• Digital watermarking can be seen as a fundamental-problem in digital communications (see e.g. I. Cox, J. Killian, T. Leighton, and T. Shamoon, "Secure spread spectrum communication for multimedia", Technical report, N.E.C. Research Institute, 1995). Early methods of encoding watermarks consisted of no more than incrementing an image component to encode a binary '1' and decrementing to encode a '0' (G. Caronni "Assuring Ownership Rights for Digital Images" in H. H. Brueggemann and W. Gerhardt-Haeckl, editors, Reliable IT Systems VIS '95, Vieweg Publishing Company, Germany, 1995). Tirkel et al. (A. Z. Tirkel, G. A. Rankin, R. G. van Schyndel, W. J. Ho, N. R. A. Mee, and C. F. Osborne, "Electronic watermark", in Dicta-93, pages 666-672, Macquarie University, Sydney, December 1993) and van Schyndel et al. (A. Z. Tirkel, R. G. van Schyndel, and C. F. Osborne, "a two-dimensional digital watermark", in ACCV'95, pages 378-383, University of Queensland, Brisbane, December 6-8 1995) have applied the properties of m-sequences to produce oblivious watermarks resistant to filtering, cropping and reasonably robust to cryptographic attack. Matsui and Tanaka (K. Matsui and K. Tanaka, "Video-Steganography : How to secretly embed a signature in a picture", in IMA Intellectual Property Project Proceedings, pages 187-206, January 1994) have applied linear predictive coding for watermarking. Their approach to hiding a watermark is to make the watermark resemble quantization noise. Tirkel and Osborne (see above) were the first to note the applicability of spread spectrum techniques to digital image watermarking. Since then there has been an increasing use of spread spectrum in digital watermarking. It has several advantageous features, such as cryptographic security (see Tirkel and Osborne, above), and is capable of achieving error free transmission of the watermark near or at the limits given by the maximum channel capacity (J. Smith and B. Comiskey, "Modulation and information hiding in images", in Ross Anderson, editor, Proceedings of the First International Workshop in Information Hiding, Lecture Notes in Computer Science, pages 207-226, Cambridge, UK, May/June 1996. Springer). Fundamental information theoretic limits to reliable communication have been discussed by some authors (see Smith and Comiskey, above). The shorter the payload of a watermark, the better are the chances of it being communicated reliably. Spread spectrum is an example of a symmetric key cryptosystem (B. Schneier, "Applied Cryptography", Wiley, 2nd edition, 1995). System security is based on proprietary knowledge of the keys (or pseudo random seeds) which are required to embed, extract or remove an image watermark. One provision in the use of a spread spectrum system is that it is important that the watermarking be non-invertible because only in this way can true ownership of the copyright material be resolved (S. Craver, N. Memon, B. Yeo, and M. Yeung, "Can invisible marks resolve rightful ownerships ?", IS&T/SPIE Electronic Imaging '97 : "Storage and Retrieval of Image and Video Databases", 1997). Ó Ruanaidh et al. (J. K. Ó Ruanaidh, W. J. Dowling, and F. M. Boland, "Phase watermarking of images", IEEE International Conference on Image Processing, Lausanne, Switzerland, September 1996) and Cox et al. (see above) have developed perceptually adaptive transform domain methods for watermarking. In contrast to previous approaches listed above the emphasis was on embedding the watermark in the most significant components of an image. The general approach used in these papers is to divide the image into blocks. Each block is mapped into the transform domain using either the Discrete Cosine Transform (W. B. Pennebaker and J. L. Mitchell, "JPEG Still Image Compression Standard", Van Nostrand Reinhold, New York, 1993), the Hadamard Transform (W. G. Chambers, "Basics of Communications and Coding", Oxford Science Publications. Clarendon Press Oxford, 1985) or the Daubechies Wavelet Transform (W.H. Press, S.A. Teukolsky, W.T. Vetterling, and B.P. Flannery, "Numerical Recipes in C", Cambridge University Press, second edition, 1992). Information has been embedded using the DCT (J. J. K. Ó Ruanaidh, W. J. Dowling, and F. M. Boland, "Watermarking digital images for copyright protection", IEEE Proceedings on Vision, Image and Signal Processing, 143(4) :250-256, August 1996, based on the paper of the same title at the IEEE Conference on Image Processing and Its Applications, Edinburgh, July 1995) FFT magnitude, and phase, Wavelets (see refs. of Ruanaidh, Dowling and Boland, above), Linear Predictive Coding (see Matsui et al., above) and fractals (P. Davern and M. Scott, "Fractal based image steganography", in Ross Anderson, ed., Proceedings of the First International Workshop in Information Hiding, Lecture Notes in Computer Science, pp. 279-294, Cambridge, UK, May/June 1996. Springer Verlag).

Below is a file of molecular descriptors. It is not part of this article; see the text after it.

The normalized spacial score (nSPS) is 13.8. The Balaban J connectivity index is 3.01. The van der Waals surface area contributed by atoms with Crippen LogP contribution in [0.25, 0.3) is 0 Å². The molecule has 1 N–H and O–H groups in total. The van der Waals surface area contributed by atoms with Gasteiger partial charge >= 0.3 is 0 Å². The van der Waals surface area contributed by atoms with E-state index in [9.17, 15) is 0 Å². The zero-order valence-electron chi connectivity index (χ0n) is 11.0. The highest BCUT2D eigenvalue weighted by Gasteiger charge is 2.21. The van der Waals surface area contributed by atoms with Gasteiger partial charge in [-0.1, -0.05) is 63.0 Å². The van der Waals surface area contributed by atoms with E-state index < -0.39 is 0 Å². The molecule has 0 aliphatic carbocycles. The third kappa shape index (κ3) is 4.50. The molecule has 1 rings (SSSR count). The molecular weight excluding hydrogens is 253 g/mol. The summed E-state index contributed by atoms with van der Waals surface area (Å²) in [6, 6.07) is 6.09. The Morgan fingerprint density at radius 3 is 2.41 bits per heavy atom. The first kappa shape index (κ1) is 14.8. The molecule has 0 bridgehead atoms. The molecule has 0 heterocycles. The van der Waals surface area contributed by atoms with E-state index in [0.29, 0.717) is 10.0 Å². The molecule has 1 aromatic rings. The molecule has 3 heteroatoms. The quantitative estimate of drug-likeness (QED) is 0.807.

• The industrial importance of digital watermarking has resulted in a number of products on the market, either based on spread spectrum techniques or additional registration services. They include the Picturemarc system by Digimarc, SureSign (former FBI's Fingerprint) by HighWater Signum, IP2 system by Intellectual Protocols, the Argent system by Digital Information Commodities Exchange, the PixelTag system by the MIT Media Lab, the SysCop system from Zhao and Koch by the Frauenhofer-Institut fur Graphische Datenverarbeitung (J. Zhao and E. Koch, "Embedding robust labels into images for copyright protection", Technical report, Fraunhofer Institute for Computer Graphics, Darmstadt, Germany, 1994. J. Zhao, "A WWW Service To Embed And Prove Digital Copyright Watermarks", Proc. Of the European Conference on Multimedia Application, Services and Techniques, Louvain-La-Neuve, Belgium, May 1996), and the Tigermark system from NEC.